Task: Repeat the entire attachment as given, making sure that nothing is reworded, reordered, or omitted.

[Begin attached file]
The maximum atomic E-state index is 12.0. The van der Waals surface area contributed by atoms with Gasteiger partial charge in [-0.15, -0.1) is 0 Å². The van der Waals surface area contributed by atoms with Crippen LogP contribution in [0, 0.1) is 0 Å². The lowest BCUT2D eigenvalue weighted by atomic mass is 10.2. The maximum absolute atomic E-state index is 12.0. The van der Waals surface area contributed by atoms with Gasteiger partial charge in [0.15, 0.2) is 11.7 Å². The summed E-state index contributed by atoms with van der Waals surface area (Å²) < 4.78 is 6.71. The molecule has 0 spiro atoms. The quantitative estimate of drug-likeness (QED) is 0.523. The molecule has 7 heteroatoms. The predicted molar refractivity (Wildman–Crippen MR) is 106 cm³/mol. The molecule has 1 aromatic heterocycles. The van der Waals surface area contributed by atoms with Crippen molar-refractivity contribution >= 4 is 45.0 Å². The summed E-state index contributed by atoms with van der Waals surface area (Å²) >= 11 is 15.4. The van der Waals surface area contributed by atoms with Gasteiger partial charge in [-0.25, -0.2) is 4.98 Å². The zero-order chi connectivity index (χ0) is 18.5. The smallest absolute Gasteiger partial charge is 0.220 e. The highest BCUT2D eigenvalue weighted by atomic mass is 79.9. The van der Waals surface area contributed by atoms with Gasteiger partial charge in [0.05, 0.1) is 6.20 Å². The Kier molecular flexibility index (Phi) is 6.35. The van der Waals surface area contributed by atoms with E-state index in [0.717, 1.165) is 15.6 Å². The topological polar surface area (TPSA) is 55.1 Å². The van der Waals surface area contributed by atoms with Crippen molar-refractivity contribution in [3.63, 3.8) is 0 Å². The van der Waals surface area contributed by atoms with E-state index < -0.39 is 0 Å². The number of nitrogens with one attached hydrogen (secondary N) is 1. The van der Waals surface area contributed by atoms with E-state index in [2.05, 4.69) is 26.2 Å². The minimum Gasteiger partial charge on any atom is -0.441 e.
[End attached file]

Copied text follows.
The maximum atomic E-state index is 12.0. The van der Waals surface area contributed by atoms with Gasteiger partial charge in [-0.15, -0.1) is 0 Å². The van der Waals surface area contributed by atoms with Crippen LogP contribution in [0, 0.1) is 0 Å². The lowest BCUT2D eigenvalue weighted by atomic mass is 10.2. The maximum absolute atomic E-state index is 12.0. The van der Waals surface area contributed by atoms with Gasteiger partial charge in [0.15, 0.2) is 11.7 Å². The summed E-state index contributed by atoms with van der Waals surface area (Å²) < 4.78 is 6.71. The molecule has 0 spiro atoms. The quantitative estimate of drug-likeness (QED) is 0.523. The molecule has 7 heteroatoms. The predicted molar refractivity (Wildman–Crippen MR) is 106 cm³/mol. The molecule has 1 aromatic heterocycles. The van der Waals surface area contributed by atoms with Crippen molar-refractivity contribution >= 4 is 45.0 Å². The summed E-state index contributed by atoms with van der Waals surface area (Å²) >= 11 is 15.4. The van der Waals surface area contributed by atoms with Gasteiger partial charge in [-0.25, -0.2) is 4.98 Å². The zero-order chi connectivity index (χ0) is 18.5. The smallest absolute Gasteiger partial charge is 0.220 e. The highest BCUT2D eigenvalue weighted by atomic mass is 79.9. The van der Waals surface area contributed by atoms with Gasteiger partial charge in [0.05, 0.1) is 6.20 Å². The Kier molecular flexibility index (Phi) is 6.35. The van der Waals surface area contributed by atoms with E-state index in [0.717, 1.165) is 15.6 Å². The topological polar surface area (TPSA) is 55.1 Å². The van der Waals surface area contributed by atoms with Crippen molar-refractivity contribution in [3.63, 3.8) is 0 Å². The van der Waals surface area contributed by atoms with E-state index < -0.39 is 0 Å². The number of nitrogens with one attached hydrogen (secondary N) is 1. The van der Waals surface area contributed by atoms with E-state index in [2.05, 4.69) is 26.2 Å². The minimum Gasteiger partial charge on any atom is -0.441 e.